Feb. 23, 2015

Kyle Guthrie
kguthri2@uccs.edu

Events like the Michael Brown shooting and Eric Garner’s death have led to some Americans calling for new regulations that would require police departments to implement a personal camera system for officers.

These personal cameras, similar to GoPro’s, would be worn by officers while on duty in order to allow the department to conduct a closer surveillance on their officers. Proponents say that this is necessary to better conduct accountability for officers; opponents say that such measures would be overreaching for the occupation.

But while the debate rages on over the implementation and use of such cameras, the UCCS Police Department has been using the system for over two years.

In 2012, UCCS implemented a personal “On-Call Camera System” that records the officer’s point of view while on-call. The officers then upload the footage to a collection point where it is retained for 60 days unless it is needed for a criminal case.

Brian McPike, executive director of Public Safety, believes that the cameras are a step in the right direction.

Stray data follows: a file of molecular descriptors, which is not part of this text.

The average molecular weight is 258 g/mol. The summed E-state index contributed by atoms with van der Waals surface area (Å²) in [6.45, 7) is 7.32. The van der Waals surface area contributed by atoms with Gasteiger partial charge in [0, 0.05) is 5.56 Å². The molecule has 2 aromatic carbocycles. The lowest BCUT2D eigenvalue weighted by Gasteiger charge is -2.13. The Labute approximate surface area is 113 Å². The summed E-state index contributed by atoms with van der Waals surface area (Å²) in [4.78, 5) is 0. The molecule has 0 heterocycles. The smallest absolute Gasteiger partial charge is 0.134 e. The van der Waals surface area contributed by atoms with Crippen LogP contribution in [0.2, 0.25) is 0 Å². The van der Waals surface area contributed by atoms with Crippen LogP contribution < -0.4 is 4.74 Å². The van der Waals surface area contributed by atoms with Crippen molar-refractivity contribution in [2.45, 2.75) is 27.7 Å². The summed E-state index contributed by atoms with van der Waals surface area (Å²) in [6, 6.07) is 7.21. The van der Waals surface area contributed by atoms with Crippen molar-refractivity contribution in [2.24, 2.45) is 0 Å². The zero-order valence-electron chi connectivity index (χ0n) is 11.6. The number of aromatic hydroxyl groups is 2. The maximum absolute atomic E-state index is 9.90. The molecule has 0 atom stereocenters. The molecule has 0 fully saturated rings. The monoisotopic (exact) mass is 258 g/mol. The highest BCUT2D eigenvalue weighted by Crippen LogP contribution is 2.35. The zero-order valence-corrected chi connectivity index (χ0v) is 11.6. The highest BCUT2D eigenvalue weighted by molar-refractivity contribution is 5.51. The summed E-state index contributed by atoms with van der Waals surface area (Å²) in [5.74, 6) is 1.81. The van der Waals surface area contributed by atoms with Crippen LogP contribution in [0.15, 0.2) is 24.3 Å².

“I think this is a good step in order to both protect the officers as well as the students, staff and faculty,” McPike said. “They are a very effective tool in helping to ensure the safety of our entire campus.”

The cameras are about the size of a small fist, and can attach to the officer’s uniforms in various areas. They are activated once the officers respond to a call for service.

A lockout feature ensures that only administrators have access to the footage.

Lieutenant Marc Pino, who is in charge of investigations, is also the officer in charge for the personal camera system. He said that the officers of his department were on board with the proposed camera plan.

“When we were looking into them, we asked the officers what their thoughts were on them, and we had them testing them out in the field to see if they were something they would use,” Pino said. “The feedback we got on it was that it was very useful, and that they liked it, so we moved forward with purchasing them.”

Pino also said that there was no pressure on the department to move forward with the plan, and that this was the choice of the officers themselves.

“We never received any pressure,” he said. “We had some money at the end of the year, and a rep told us about a new body camera system that was being developed. We employed them, researched the best practices for video retention, created a policy and put them out.”

The cameras have provided the officers with some unexpected, but welcome side effects, said Pino.

“Sometimes a video will get posted online of a police altercation, but they’ll edit it to make it look much worse than it actually is,” Pino said. “What we are now able to do is have the option to say ‘yeah, that’s the video that was shown, but this is what happened from our perspective.’”

Pino said the footage can be reviewed to make more detailed report, and in one case, help a medical emergency victim identify a seizure disorder.